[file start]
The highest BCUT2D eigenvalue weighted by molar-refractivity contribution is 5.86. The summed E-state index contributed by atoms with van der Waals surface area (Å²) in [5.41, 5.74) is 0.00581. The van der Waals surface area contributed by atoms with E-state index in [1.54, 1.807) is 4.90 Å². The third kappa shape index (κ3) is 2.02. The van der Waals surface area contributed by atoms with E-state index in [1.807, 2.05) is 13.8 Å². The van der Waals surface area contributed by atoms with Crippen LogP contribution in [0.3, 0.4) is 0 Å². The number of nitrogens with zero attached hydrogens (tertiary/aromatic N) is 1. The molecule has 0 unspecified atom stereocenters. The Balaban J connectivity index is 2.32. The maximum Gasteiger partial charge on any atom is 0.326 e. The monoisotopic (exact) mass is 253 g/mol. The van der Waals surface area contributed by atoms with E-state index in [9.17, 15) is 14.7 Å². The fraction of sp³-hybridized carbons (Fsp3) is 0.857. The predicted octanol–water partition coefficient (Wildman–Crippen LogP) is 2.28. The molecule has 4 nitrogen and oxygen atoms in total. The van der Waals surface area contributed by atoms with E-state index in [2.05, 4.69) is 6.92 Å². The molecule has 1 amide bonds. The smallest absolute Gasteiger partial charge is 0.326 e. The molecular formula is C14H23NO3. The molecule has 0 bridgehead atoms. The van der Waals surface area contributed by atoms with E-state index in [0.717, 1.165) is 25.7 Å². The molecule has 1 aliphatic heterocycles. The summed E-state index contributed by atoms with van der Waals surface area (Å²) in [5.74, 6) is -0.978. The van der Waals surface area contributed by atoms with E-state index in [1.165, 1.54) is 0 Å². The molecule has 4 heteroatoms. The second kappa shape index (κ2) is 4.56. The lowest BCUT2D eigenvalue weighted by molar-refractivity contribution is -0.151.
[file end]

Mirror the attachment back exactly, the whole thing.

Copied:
The highest BCUT2D eigenvalue weighted by molar-refractivity contribution is 5.86. The summed E-state index contributed by atoms with van der Waals surface area (Å²) in [5.41, 5.74) is 0.00581. The van der Waals surface area contributed by atoms with E-state index in [1.54, 1.807) is 4.90 Å². The third kappa shape index (κ3) is 2.02. The van der Waals surface area contributed by atoms with E-state index in [1.807, 2.05) is 13.8 Å². The van der Waals surface area contributed by atoms with Crippen LogP contribution in [0.3, 0.4) is 0 Å². The number of nitrogens with zero attached hydrogens (tertiary/aromatic N) is 1. The molecule has 0 unspecified atom stereocenters. The Balaban J connectivity index is 2.32. The maximum Gasteiger partial charge on any atom is 0.326 e. The monoisotopic (exact) mass is 253 g/mol. The van der Waals surface area contributed by atoms with E-state index in [9.17, 15) is 14.7 Å². The fraction of sp³-hybridized carbons (Fsp3) is 0.857. The predicted octanol–water partition coefficient (Wildman–Crippen LogP) is 2.28. The molecule has 4 nitrogen and oxygen atoms in total. The van der Waals surface area contributed by atoms with E-state index in [2.05, 4.69) is 6.92 Å². The molecule has 1 amide bonds. The smallest absolute Gasteiger partial charge is 0.326 e. The molecular formula is C14H23NO3. The molecule has 0 bridgehead atoms. The van der Waals surface area contributed by atoms with E-state index in [0.717, 1.165) is 25.7 Å². The molecule has 1 aliphatic heterocycles. The summed E-state index contributed by atoms with van der Waals surface area (Å²) in [5.74, 6) is -0.978. The van der Waals surface area contributed by atoms with E-state index in [1.165, 1.54) is 0 Å². The molecule has 4 heteroatoms. The second kappa shape index (κ2) is 4.56. The lowest BCUT2D eigenvalue weighted by molar-refractivity contribution is -0.151.